Tightening the Bible Belt

Tightening the Bible Belt
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Researchers set out to replicate the “Daniel Fast”—the biblical nutrition trial outlined in Daniel 1:8-16.

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Epidemiological studies, particularly those like EPIC, following such large populations, can offer tremendous insight into critical public health questions— such as what we should eat, what we shouldn’t eat, to minimize our risk of falling prey to the epidemics of chronic disease currently plaguing the world. But the gold standard is the interventional study, where you put people on a certain diet, and track what happens.

It’s easy to get people to make little changes—especially if you pay them. Getting people to add grape juice to their daily diet, or some nuts, as we’ve seen, is a piece of cake—especially if that’s what you’re trying to get people to eat!

But, increasingly, there’s building evidence that to achieve big changes in our health, we need to achieve big changes in our diet. Moderation kills. Like with cholesterol, right? You want to lower your risk? Sure, you can tweak. But, if you want to eliminate your risk, or reverse the disease, you really have to take healthy eating seriously.

But, how are you going to get people to commit to a healthy diet? Tell them the Bible told them to.

Chapter 1, verses 8-16, of the prophet Daniel, best known for his lion’s den, rather than his budding role as nutritional scientist. He resolved not to defile himself with the king’s meat. The official said, “No way.” And so he told the guard, “Look, put it to the test. Round up some test subjects, and put them on a plant-based diet. See how they do.” (In the King James version they use the word “vegetables,” but the original Hebrew—hazayroeem—can translate into a broader definition.)

And, what do you know? They looked healthier and better nourished than whatever the king used to be feeding them. And so, Daniel got his veggies.

2,700 years later, researchers at the University of Memphis decided it was time to try to replicate the study. Stay tuned for tomorrow’s conclusion.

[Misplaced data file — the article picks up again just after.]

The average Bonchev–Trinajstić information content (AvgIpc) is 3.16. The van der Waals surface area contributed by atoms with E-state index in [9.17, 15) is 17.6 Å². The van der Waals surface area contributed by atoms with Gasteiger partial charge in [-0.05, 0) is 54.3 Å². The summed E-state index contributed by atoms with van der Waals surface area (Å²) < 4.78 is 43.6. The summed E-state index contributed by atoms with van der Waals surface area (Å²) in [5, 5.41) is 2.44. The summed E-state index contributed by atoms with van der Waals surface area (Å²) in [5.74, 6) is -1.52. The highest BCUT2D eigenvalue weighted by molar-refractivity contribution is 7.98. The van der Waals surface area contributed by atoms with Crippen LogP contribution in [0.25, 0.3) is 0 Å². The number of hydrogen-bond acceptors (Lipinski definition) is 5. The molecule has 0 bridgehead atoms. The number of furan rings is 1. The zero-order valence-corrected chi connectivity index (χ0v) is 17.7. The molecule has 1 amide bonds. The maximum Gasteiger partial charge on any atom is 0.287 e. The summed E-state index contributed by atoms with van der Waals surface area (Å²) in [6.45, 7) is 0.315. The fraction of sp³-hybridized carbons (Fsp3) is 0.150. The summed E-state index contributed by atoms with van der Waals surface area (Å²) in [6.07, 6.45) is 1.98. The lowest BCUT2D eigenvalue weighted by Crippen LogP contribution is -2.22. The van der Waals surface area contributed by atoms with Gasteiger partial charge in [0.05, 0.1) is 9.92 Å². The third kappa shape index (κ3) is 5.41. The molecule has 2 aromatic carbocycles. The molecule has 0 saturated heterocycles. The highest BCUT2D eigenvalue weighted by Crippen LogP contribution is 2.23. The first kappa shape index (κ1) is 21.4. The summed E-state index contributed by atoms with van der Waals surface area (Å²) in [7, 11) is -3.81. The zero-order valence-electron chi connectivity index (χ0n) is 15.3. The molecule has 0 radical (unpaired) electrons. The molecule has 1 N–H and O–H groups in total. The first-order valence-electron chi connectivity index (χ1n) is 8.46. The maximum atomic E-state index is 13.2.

To see any graphs, charts, graphics, images, and quotes to which Dr. Greger may be referring watch the above video. This is just an approximation of the audio contributed by Kerry Skinner.

Please consider volunteering to help out on the site.

Images thanks to Nickolay, and translation help from my favorite biblical Hebrew scholar, Laura Greger (my mom! :).

Epidemiological studies, particularly those like EPIC, following such large populations, can offer tremendous insight into critical public health questions— such as what we should eat, what we shouldn’t eat, to minimize our risk of falling prey to the epidemics of chronic disease currently plaguing the world. But the gold standard is the interventional study, where you put people on a certain diet, and track what happens.

It’s easy to get people to make little changes—especially if you pay them. Getting people to add grape juice to their daily diet, or some nuts, as we’ve seen, is a piece of cake—especially if that’s what you’re trying to get people to eat!

But, increasingly, there’s building evidence that to achieve big changes in our health, we need to achieve big changes in our diet. Moderation kills. Like with cholesterol, right? You want to lower your risk? Sure, you can tweak. But, if you want to eliminate your risk, or reverse the disease, you really have to take healthy eating seriously.

But, how are you going to get people to commit to a healthy diet? Tell them the Bible told them to.

Chapter 1, verses 8-16, of the prophet Daniel, best known for his lion’s den, rather than his budding role as nutritional scientist. He resolved not to defile himself with the king’s meat. The official said, “No way.” And so he told the guard, “Look, put it to the test. Round up some test subjects, and put them on a plant-based diet. See how they do.” (In the King James version they use the word “vegetables,” but the original Hebrew—hazayroeem—can translate into a broader definition.)

And, what do you know? They looked healthier and better nourished than whatever the king used to be feeding them. And so, Daniel got his veggies.

2,700 years later, researchers at the University of Memphis decided it was time to try to replicate the study. Stay tuned for tomorrow’s conclusion.

To see any graphs, charts, graphics, images, and quotes to which Dr. Greger may be referring watch the above video. This is just an approximation of the audio contributed by Kerry Skinner.

Please consider volunteering to help out on the site.

Images thanks to Nickolay, and translation help from my favorite biblical Hebrew scholar, Laura Greger (my mom! :).

Nota del Doctor

The EPIC study mentioned in the beginning is a reference to Meat and Weight Gain in the PANACEA Study. The grape juice study is from Fat Burning Via Flavonoids, and the nut study from Nuts and Obesity: The Weight of Evidence. For more on the “moderation kills” concept, check out Heart Attacks and Cholesterol: Dying Under Normal Circumstances, and Trans Fat, Saturated Fat, and Cholesterol: Tolerable Upper Intake of Zero. Stay tuned for Monday’s Biblical Daniel Fast Put to the Test.

For more context, also check out my associated blog post, Biblical Daniel Fast Tested.

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